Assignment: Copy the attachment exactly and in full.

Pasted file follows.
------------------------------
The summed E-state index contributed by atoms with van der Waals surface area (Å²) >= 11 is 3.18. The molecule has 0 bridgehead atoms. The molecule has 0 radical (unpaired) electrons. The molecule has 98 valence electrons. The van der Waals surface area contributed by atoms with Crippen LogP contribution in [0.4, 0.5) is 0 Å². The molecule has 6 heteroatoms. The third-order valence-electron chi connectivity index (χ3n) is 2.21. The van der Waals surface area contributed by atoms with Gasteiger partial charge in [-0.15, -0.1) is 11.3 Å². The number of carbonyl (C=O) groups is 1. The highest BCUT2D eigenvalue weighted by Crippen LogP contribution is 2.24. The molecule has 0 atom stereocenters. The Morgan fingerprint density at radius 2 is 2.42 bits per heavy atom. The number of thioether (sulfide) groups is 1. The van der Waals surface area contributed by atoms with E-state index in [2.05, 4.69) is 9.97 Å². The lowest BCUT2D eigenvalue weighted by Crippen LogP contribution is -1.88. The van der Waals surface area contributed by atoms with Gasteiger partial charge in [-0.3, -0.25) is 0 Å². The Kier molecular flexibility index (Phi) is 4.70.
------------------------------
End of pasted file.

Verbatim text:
The summed E-state index contributed by atoms with van der Waals surface area (Å²) >= 11 is 3.18. The molecule has 0 bridgehead atoms. The molecule has 0 radical (unpaired) electrons. The molecule has 98 valence electrons. The van der Waals surface area contributed by atoms with Crippen LogP contribution in [0.4, 0.5) is 0 Å². The molecule has 6 heteroatoms. The third-order valence-electron chi connectivity index (χ3n) is 2.21. The van der Waals surface area contributed by atoms with Gasteiger partial charge in [-0.15, -0.1) is 11.3 Å². The number of carbonyl (C=O) groups is 1. The highest BCUT2D eigenvalue weighted by Crippen LogP contribution is 2.24. The molecule has 0 atom stereocenters. The Morgan fingerprint density at radius 2 is 2.42 bits per heavy atom. The number of thioether (sulfide) groups is 1. The van der Waals surface area contributed by atoms with E-state index in [2.05, 4.69) is 9.97 Å². The lowest BCUT2D eigenvalue weighted by Crippen LogP contribution is -1.88. The van der Waals surface area contributed by atoms with Gasteiger partial charge in [-0.3, -0.25) is 0 Å². The Kier molecular flexibility index (Phi) is 4.70.